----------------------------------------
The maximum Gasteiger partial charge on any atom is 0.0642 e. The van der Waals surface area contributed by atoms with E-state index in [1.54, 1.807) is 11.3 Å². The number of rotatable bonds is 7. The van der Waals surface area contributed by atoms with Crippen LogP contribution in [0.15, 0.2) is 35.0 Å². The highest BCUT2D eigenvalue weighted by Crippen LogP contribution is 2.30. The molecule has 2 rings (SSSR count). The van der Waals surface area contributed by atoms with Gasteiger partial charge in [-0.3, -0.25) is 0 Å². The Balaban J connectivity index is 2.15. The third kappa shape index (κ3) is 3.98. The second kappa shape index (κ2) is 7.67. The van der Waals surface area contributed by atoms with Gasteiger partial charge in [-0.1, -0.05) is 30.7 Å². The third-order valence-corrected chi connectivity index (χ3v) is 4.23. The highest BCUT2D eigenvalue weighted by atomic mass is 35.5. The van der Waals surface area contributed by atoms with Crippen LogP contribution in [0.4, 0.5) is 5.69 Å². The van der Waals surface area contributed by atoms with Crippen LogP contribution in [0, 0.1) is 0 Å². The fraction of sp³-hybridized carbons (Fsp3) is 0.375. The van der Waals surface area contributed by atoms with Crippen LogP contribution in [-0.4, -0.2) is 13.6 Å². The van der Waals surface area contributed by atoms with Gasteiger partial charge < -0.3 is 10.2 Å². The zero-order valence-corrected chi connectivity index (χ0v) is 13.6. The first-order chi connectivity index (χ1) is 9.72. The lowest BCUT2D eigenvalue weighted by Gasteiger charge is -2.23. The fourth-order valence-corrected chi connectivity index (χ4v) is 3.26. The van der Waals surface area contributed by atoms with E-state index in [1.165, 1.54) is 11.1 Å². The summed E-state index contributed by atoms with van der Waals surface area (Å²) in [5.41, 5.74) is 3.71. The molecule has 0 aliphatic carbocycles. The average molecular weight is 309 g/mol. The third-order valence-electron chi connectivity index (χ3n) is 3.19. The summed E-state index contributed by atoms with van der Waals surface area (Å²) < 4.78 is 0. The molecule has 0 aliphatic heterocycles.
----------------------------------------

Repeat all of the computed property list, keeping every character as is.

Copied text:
The maximum Gasteiger partial charge on any atom is 0.0642 e. The van der Waals surface area contributed by atoms with E-state index in [1.54, 1.807) is 11.3 Å². The number of rotatable bonds is 7. The van der Waals surface area contributed by atoms with Crippen LogP contribution in [0.15, 0.2) is 35.0 Å². The highest BCUT2D eigenvalue weighted by Crippen LogP contribution is 2.30. The molecule has 2 rings (SSSR count). The van der Waals surface area contributed by atoms with Gasteiger partial charge in [-0.3, -0.25) is 0 Å². The Balaban J connectivity index is 2.15. The third kappa shape index (κ3) is 3.98. The second kappa shape index (κ2) is 7.67. The van der Waals surface area contributed by atoms with Gasteiger partial charge in [-0.1, -0.05) is 30.7 Å². The third-order valence-corrected chi connectivity index (χ3v) is 4.23. The highest BCUT2D eigenvalue weighted by atomic mass is 35.5. The van der Waals surface area contributed by atoms with Crippen LogP contribution in [0.4, 0.5) is 5.69 Å². The van der Waals surface area contributed by atoms with Crippen LogP contribution in [0, 0.1) is 0 Å². The fraction of sp³-hybridized carbons (Fsp3) is 0.375. The van der Waals surface area contributed by atoms with Crippen LogP contribution in [-0.4, -0.2) is 13.6 Å². The van der Waals surface area contributed by atoms with Gasteiger partial charge < -0.3 is 10.2 Å². The zero-order valence-corrected chi connectivity index (χ0v) is 13.6. The first-order chi connectivity index (χ1) is 9.72. The lowest BCUT2D eigenvalue weighted by Gasteiger charge is -2.23. The fourth-order valence-corrected chi connectivity index (χ4v) is 3.26. The van der Waals surface area contributed by atoms with E-state index in [1.165, 1.54) is 11.1 Å². The summed E-state index contributed by atoms with van der Waals surface area (Å²) in [5.41, 5.74) is 3.71. The molecule has 0 aliphatic carbocycles. The average molecular weight is 309 g/mol. The third-order valence-electron chi connectivity index (χ3n) is 3.19. The summed E-state index contributed by atoms with van der Waals surface area (Å²) < 4.78 is 0. The molecule has 0 aliphatic heterocycles.